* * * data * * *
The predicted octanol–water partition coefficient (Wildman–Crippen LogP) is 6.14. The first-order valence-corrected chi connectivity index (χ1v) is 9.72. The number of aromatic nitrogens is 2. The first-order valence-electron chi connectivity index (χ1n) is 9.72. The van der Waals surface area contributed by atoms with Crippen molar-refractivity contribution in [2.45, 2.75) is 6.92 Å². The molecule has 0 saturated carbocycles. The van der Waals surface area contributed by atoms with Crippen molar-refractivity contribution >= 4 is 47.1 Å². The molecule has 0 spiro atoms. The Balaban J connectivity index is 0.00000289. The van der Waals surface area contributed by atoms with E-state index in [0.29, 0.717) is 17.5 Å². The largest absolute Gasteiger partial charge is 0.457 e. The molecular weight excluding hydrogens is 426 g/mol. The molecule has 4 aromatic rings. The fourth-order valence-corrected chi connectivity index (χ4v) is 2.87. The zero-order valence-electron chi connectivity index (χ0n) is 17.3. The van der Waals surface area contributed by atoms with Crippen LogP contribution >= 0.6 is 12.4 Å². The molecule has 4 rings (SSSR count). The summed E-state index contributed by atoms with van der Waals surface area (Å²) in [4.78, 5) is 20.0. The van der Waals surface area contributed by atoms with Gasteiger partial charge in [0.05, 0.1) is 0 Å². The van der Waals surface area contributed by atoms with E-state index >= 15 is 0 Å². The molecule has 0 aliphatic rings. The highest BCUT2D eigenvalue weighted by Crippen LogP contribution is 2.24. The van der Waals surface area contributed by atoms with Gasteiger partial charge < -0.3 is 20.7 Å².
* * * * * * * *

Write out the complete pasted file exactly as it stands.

The predicted octanol–water partition coefficient (Wildman–Crippen LogP) is 6.14. The first-order valence-corrected chi connectivity index (χ1v) is 9.72. The number of aromatic nitrogens is 2. The first-order valence-electron chi connectivity index (χ1n) is 9.72. The van der Waals surface area contributed by atoms with Crippen molar-refractivity contribution in [2.45, 2.75) is 6.92 Å². The molecule has 0 saturated carbocycles. The van der Waals surface area contributed by atoms with Crippen molar-refractivity contribution >= 4 is 47.1 Å². The molecule has 0 spiro atoms. The Balaban J connectivity index is 0.00000289. The van der Waals surface area contributed by atoms with E-state index in [0.29, 0.717) is 17.5 Å². The largest absolute Gasteiger partial charge is 0.457 e. The molecular weight excluding hydrogens is 426 g/mol. The molecule has 4 aromatic rings. The fourth-order valence-corrected chi connectivity index (χ4v) is 2.87. The zero-order valence-electron chi connectivity index (χ0n) is 17.3. The van der Waals surface area contributed by atoms with Crippen LogP contribution >= 0.6 is 12.4 Å². The molecule has 4 rings (SSSR count). The summed E-state index contributed by atoms with van der Waals surface area (Å²) in [4.78, 5) is 20.0. The van der Waals surface area contributed by atoms with Gasteiger partial charge in [0.05, 0.1) is 0 Å². The van der Waals surface area contributed by atoms with E-state index >= 15 is 0 Å². The molecule has 0 aliphatic rings. The highest BCUT2D eigenvalue weighted by Crippen LogP contribution is 2.24. The van der Waals surface area contributed by atoms with Gasteiger partial charge < -0.3 is 20.7 Å².